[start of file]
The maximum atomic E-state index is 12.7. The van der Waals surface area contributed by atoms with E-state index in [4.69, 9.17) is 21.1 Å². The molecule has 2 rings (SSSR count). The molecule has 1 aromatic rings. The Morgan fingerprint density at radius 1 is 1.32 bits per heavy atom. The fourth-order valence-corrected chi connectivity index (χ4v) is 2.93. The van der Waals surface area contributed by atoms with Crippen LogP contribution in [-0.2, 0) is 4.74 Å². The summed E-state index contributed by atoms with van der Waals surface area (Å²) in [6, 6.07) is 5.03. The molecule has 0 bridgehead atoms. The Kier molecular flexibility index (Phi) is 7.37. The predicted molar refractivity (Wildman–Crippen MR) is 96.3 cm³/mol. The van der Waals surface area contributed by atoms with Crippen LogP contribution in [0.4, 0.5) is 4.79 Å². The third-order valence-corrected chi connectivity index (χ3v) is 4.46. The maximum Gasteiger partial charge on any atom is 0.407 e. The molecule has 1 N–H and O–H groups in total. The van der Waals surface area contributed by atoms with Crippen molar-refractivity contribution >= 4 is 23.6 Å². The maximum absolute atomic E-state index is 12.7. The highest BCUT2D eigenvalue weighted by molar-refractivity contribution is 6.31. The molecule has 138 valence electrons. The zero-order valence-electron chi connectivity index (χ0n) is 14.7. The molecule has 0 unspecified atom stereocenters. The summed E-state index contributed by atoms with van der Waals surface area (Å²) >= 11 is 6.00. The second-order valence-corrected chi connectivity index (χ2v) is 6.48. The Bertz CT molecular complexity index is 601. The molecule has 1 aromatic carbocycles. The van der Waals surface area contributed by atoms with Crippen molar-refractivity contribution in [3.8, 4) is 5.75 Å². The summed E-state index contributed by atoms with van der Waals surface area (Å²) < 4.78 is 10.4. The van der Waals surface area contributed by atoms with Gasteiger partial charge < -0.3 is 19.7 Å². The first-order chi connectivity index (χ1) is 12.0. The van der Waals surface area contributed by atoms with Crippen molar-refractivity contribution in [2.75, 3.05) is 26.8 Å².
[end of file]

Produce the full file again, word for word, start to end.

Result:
The maximum atomic E-state index is 12.7. The van der Waals surface area contributed by atoms with E-state index in [4.69, 9.17) is 21.1 Å². The molecule has 2 rings (SSSR count). The molecule has 1 aromatic rings. The Morgan fingerprint density at radius 1 is 1.32 bits per heavy atom. The fourth-order valence-corrected chi connectivity index (χ4v) is 2.93. The van der Waals surface area contributed by atoms with Crippen LogP contribution in [-0.2, 0) is 4.74 Å². The summed E-state index contributed by atoms with van der Waals surface area (Å²) in [6, 6.07) is 5.03. The molecule has 0 bridgehead atoms. The Kier molecular flexibility index (Phi) is 7.37. The predicted molar refractivity (Wildman–Crippen MR) is 96.3 cm³/mol. The van der Waals surface area contributed by atoms with Crippen LogP contribution in [0.4, 0.5) is 4.79 Å². The third-order valence-corrected chi connectivity index (χ3v) is 4.46. The maximum Gasteiger partial charge on any atom is 0.407 e. The molecule has 1 N–H and O–H groups in total. The van der Waals surface area contributed by atoms with Crippen molar-refractivity contribution >= 4 is 23.6 Å². The maximum absolute atomic E-state index is 12.7. The highest BCUT2D eigenvalue weighted by molar-refractivity contribution is 6.31. The molecule has 138 valence electrons. The zero-order valence-electron chi connectivity index (χ0n) is 14.7. The molecule has 0 unspecified atom stereocenters. The summed E-state index contributed by atoms with van der Waals surface area (Å²) >= 11 is 6.00. The second-order valence-corrected chi connectivity index (χ2v) is 6.48. The Bertz CT molecular complexity index is 601. The molecule has 1 aromatic carbocycles. The van der Waals surface area contributed by atoms with Crippen molar-refractivity contribution in [3.8, 4) is 5.75 Å². The summed E-state index contributed by atoms with van der Waals surface area (Å²) < 4.78 is 10.4. The van der Waals surface area contributed by atoms with Gasteiger partial charge < -0.3 is 19.7 Å². The first-order chi connectivity index (χ1) is 12.0. The van der Waals surface area contributed by atoms with Crippen molar-refractivity contribution in [2.75, 3.05) is 26.8 Å².